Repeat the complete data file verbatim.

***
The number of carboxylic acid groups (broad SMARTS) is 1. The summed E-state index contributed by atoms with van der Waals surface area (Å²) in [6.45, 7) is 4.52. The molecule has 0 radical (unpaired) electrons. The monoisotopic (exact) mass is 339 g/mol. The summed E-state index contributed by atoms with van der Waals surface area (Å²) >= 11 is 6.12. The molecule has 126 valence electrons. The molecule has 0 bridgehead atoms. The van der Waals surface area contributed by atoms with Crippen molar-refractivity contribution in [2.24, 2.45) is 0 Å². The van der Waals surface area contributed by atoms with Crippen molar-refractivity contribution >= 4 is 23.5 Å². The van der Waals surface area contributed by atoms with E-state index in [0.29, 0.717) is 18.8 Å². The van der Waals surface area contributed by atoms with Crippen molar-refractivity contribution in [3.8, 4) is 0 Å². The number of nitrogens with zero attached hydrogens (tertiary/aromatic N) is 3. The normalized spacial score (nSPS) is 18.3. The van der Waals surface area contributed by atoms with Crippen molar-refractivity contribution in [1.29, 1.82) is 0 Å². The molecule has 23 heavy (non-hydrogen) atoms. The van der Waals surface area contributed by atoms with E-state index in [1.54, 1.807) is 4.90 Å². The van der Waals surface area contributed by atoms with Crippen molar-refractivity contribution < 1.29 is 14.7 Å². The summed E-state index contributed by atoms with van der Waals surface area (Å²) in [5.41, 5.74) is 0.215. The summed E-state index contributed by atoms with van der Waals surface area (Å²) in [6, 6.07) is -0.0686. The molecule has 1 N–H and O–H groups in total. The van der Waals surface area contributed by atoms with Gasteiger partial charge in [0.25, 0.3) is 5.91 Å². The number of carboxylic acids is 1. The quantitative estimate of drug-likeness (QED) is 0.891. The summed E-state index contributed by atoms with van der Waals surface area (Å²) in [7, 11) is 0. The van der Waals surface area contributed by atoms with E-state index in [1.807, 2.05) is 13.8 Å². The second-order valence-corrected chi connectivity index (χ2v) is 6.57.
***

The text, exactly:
The number of carboxylic acid groups (broad SMARTS) is 1. The summed E-state index contributed by atoms with van der Waals surface area (Å²) in [6.45, 7) is 4.52. The molecule has 0 radical (unpaired) electrons. The monoisotopic (exact) mass is 339 g/mol. The summed E-state index contributed by atoms with van der Waals surface area (Å²) >= 11 is 6.12. The molecule has 126 valence electrons. The molecule has 0 bridgehead atoms. The van der Waals surface area contributed by atoms with Crippen molar-refractivity contribution in [2.24, 2.45) is 0 Å². The van der Waals surface area contributed by atoms with Crippen molar-refractivity contribution >= 4 is 23.5 Å². The van der Waals surface area contributed by atoms with E-state index in [0.29, 0.717) is 18.8 Å². The van der Waals surface area contributed by atoms with Crippen molar-refractivity contribution in [3.8, 4) is 0 Å². The number of nitrogens with zero attached hydrogens (tertiary/aromatic N) is 3. The normalized spacial score (nSPS) is 18.3. The van der Waals surface area contributed by atoms with Crippen molar-refractivity contribution in [1.29, 1.82) is 0 Å². The molecule has 23 heavy (non-hydrogen) atoms. The van der Waals surface area contributed by atoms with E-state index in [1.54, 1.807) is 4.90 Å². The van der Waals surface area contributed by atoms with Crippen molar-refractivity contribution < 1.29 is 14.7 Å². The summed E-state index contributed by atoms with van der Waals surface area (Å²) in [5.41, 5.74) is 0.215. The summed E-state index contributed by atoms with van der Waals surface area (Å²) in [6, 6.07) is -0.0686. The molecule has 1 N–H and O–H groups in total. The van der Waals surface area contributed by atoms with Gasteiger partial charge in [0.25, 0.3) is 5.91 Å². The number of carboxylic acids is 1. The quantitative estimate of drug-likeness (QED) is 0.891. The summed E-state index contributed by atoms with van der Waals surface area (Å²) in [7, 11) is 0. The van der Waals surface area contributed by atoms with E-state index in [1.807, 2.05) is 13.8 Å². The second-order valence-corrected chi connectivity index (χ2v) is 6.57.